Student / Alumni
Caroline Murphy

Caroline Murphy is an historian of early modern European architecture and visual culture in the fourth year of the PhD program for History, Theory, and Criticism of Architecture and Art at MIT. Her research examines infrastructure, environmental planning, and political economy in late Renaissance Italy, with a current focus on Florence and its dominions during the late sixteenth and early seventeenth centuries. Caroline's dissertation project, provisionally titled "Waters and Wealth: Navigation, Infrastructure, and Political Economy in Grand Ducal Tuscany, ca. 1550–1610," studies the Tuscan state's attempts to control aqueous territories and infrastructures to connect its capital to the Mediterranean Sea and, if however briefly, to the Atlantic world. Secondary interests include religious antiquarianism and material culture in Reformation and Counter-Reformation Europe, and the historiography of the Renaissance.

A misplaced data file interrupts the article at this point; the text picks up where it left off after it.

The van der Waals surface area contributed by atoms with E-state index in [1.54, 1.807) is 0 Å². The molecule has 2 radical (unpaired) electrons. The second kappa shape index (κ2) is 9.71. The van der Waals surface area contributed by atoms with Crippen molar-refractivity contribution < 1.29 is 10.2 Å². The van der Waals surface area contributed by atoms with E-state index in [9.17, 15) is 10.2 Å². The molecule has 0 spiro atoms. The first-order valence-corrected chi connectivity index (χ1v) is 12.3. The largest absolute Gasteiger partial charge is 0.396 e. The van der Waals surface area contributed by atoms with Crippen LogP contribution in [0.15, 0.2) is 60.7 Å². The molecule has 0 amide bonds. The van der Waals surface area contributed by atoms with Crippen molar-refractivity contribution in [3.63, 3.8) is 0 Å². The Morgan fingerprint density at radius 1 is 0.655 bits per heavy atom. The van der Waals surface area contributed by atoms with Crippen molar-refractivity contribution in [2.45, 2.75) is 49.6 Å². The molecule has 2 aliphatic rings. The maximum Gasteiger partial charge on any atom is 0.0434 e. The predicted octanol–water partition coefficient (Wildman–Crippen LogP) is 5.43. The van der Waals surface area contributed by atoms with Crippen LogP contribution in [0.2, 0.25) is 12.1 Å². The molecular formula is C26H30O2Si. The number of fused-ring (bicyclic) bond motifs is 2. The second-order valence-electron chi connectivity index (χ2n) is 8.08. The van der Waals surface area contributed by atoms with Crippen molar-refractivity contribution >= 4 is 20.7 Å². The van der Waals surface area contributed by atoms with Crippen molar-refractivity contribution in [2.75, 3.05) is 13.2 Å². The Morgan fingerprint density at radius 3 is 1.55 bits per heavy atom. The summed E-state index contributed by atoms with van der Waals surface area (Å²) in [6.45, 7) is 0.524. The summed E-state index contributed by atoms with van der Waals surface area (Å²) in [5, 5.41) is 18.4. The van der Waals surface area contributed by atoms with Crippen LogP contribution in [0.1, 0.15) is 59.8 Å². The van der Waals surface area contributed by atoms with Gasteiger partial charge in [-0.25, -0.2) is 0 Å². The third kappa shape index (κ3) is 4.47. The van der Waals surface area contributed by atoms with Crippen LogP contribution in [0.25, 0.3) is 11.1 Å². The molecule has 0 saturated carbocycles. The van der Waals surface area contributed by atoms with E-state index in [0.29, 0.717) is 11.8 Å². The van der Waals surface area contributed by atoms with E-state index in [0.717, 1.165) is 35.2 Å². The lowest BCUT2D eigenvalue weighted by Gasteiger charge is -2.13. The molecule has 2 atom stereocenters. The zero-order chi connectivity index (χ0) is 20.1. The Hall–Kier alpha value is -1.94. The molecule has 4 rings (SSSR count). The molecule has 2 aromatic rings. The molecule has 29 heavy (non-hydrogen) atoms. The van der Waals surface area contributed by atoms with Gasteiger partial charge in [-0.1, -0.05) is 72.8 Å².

Caroline’s research at MIT is supported by a Walter A. Rosenblith Presidential Fellowship. She is also a doctoral fellow of the Social Sciences and Humanities Research Council of Canada (2017–21) and the Kunsthistorisches Institut in Florenz – Max Planck Institut (2019–2021), and has received grants from MIT's Department of Architecture, Science and Technology initiatives, and Graduate Student Council, among other sources. She holds a SMArchS degree from MIT (2016), and a B.A. with High Distinction from the University of Toronto (2014).


2016 SMArchS Thesis: "Fact and Sanctity: Authenticating Laudianism in the English Monasticon Anglicanum's Architectural Prints (1655)" (thesis prize)

 

 

Areas of Interest
Economic Development, Environmental Planning and Management, Historiography, History and Theory of Planning, Infrastructure Planning, Landscape, Law and Policy